Level 3 water tariffs to bite in December

The City has urged residents to save water.

While the City of Cape Town recently implemented Level 3 water restrictions, the tariffs will only come into effect from tomorrow, Thursday December 1 and Ernest Sonnenberg, the City’s mayoral committee member for utility services, has urged residents and businesses to conserve water due to the dam storage levels.

Level 3 means 30 percent water savings and is applicable when dam levels are critically low.

Mr Sonnenberg said a key area where water restrictions had been intensified compared to Level 2 was that watering was only allowed with a bucket or watering can.

Residents are therefore not allowed to use hosepipes or irrigation systems, and cars and boats should be washed only from buckets. He said swimming pools were required to be fitted with a pool cover to prevent evaporation and no portable play pools were to be used.

According to the City of Cape Town, the Western Cape Water Supply System (WCWSS) Reconciliation Strategy Steering Committee, last year recommended that the Voëlvlei Augmentation Scheme Phase 1 be implemented as the next scheme to supply additional water to the WCWSS.

This would involve building a scheme to pump excess winter water from the Berg River into Voëlvlei Dam. Beyond this, water supply schemes such as surface water augmentation schemes, expansion of groundwater use, reuse of wastewater effluents, and desalination were planned over a 20- to 30-year period.

Mr Sonnenberg said fines would be enforced from December to allow residents time to adjust to the new restrictions. Contraventions could result in a spot fine of up to R3 000, escalating up to R10 000 on conviction, or possible jail time for serious and repeat offenders.

Antonio Meyer, the owner of Tony’s Hair Salon in the Town Centre, said the use of water was central to their business. “We use water to wash and rinse hair. This is an important part of the business because we specialise in hair care. The water restrictions will affect the business, so now we have to find smarter ways of using water,” he said. His wife, Jo-anne said: “Without water we are without business. We also use water to wash the items, so what we do is we take the towels home and wash them in a batch together. Also if you use good shampoo, you don’t have to wash a head twice. With the cheaper shampoo you have to do it twice and that wastes water.”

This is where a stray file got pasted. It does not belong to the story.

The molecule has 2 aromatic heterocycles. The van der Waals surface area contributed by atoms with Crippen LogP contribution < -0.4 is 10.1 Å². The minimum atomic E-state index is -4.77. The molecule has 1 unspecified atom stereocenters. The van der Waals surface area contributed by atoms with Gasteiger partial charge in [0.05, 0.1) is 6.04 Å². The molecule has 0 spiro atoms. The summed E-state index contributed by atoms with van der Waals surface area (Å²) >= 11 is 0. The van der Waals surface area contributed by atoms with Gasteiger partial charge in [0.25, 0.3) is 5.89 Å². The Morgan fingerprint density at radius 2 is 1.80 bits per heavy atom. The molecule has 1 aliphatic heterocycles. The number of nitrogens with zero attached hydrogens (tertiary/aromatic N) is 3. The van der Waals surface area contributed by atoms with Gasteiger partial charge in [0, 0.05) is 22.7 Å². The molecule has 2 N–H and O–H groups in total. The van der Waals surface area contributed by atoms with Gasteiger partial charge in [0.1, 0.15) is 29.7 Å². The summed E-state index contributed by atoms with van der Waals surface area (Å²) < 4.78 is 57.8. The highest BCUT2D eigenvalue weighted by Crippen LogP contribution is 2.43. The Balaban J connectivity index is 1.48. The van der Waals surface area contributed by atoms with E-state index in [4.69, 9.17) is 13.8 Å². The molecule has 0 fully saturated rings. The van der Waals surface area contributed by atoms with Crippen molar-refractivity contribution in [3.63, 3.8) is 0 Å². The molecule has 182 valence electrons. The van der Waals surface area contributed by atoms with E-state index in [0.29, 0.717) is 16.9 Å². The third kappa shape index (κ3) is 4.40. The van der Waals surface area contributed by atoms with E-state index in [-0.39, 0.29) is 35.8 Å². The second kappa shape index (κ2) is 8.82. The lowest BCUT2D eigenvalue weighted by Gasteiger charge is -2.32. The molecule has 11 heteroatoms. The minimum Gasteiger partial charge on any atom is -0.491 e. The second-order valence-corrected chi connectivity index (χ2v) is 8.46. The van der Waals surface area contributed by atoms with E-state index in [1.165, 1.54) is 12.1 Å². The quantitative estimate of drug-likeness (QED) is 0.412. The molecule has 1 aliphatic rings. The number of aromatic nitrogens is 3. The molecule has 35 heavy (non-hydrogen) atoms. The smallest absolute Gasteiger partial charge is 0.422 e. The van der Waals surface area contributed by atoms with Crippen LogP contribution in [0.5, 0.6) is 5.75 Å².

Mr Meyer also runs a community garden in Tafelsig, called Everest Park. He said due to the water restrictions, the grass had gone brown.

“What can we do? We have put so much effort into the garden. Personally I have spent R1 000, without the help of the City. I hope that the restrictions will be for everyone, and that it will be effective,” he said.

Mr Sonnenberg added that the start of the hot summer months generally start with a spike in water use as residents fill up their pools and use more water in their gardens.

“If we are to meet our targets, residents will need to cut these activities back to winter levels, or intensify their efforts to save in other areas to keep their consumption in line with how much they used during winter,” he said.

Mr Sonnenberg said about 70 percent of water in Cape Town was used by residential customers, and as such these consumers will have the biggest influence on how secure our future water supplies are.